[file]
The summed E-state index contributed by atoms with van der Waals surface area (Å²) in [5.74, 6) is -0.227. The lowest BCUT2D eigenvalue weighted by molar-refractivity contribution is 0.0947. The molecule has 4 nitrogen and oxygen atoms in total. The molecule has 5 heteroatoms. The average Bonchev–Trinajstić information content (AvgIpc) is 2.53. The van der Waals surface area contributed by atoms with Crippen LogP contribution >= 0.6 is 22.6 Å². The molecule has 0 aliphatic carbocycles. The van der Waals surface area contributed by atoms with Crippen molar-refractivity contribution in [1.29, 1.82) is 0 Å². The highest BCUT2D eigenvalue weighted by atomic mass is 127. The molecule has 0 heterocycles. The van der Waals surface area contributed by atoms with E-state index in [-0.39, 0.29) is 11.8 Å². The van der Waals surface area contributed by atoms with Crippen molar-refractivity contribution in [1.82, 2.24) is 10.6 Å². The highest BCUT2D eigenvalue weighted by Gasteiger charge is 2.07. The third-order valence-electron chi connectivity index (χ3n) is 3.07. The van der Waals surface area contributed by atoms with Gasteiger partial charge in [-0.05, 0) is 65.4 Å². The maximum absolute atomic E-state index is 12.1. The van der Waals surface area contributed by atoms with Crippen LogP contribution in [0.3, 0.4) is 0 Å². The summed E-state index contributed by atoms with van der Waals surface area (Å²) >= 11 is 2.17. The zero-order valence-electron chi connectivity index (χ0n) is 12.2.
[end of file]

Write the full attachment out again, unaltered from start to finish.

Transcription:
The summed E-state index contributed by atoms with van der Waals surface area (Å²) in [5.74, 6) is -0.227. The lowest BCUT2D eigenvalue weighted by molar-refractivity contribution is 0.0947. The molecule has 4 nitrogen and oxygen atoms in total. The molecule has 5 heteroatoms. The average Bonchev–Trinajstić information content (AvgIpc) is 2.53. The van der Waals surface area contributed by atoms with Crippen LogP contribution >= 0.6 is 22.6 Å². The molecule has 0 aliphatic carbocycles. The van der Waals surface area contributed by atoms with Crippen molar-refractivity contribution in [1.29, 1.82) is 0 Å². The highest BCUT2D eigenvalue weighted by atomic mass is 127. The molecule has 0 heterocycles. The van der Waals surface area contributed by atoms with E-state index in [-0.39, 0.29) is 11.8 Å². The van der Waals surface area contributed by atoms with Crippen molar-refractivity contribution in [1.82, 2.24) is 10.6 Å². The highest BCUT2D eigenvalue weighted by Gasteiger charge is 2.07. The third-order valence-electron chi connectivity index (χ3n) is 3.07. The van der Waals surface area contributed by atoms with Gasteiger partial charge in [-0.05, 0) is 65.4 Å². The maximum absolute atomic E-state index is 12.1. The van der Waals surface area contributed by atoms with Crippen LogP contribution in [0.3, 0.4) is 0 Å². The summed E-state index contributed by atoms with van der Waals surface area (Å²) >= 11 is 2.17. The zero-order valence-electron chi connectivity index (χ0n) is 12.2.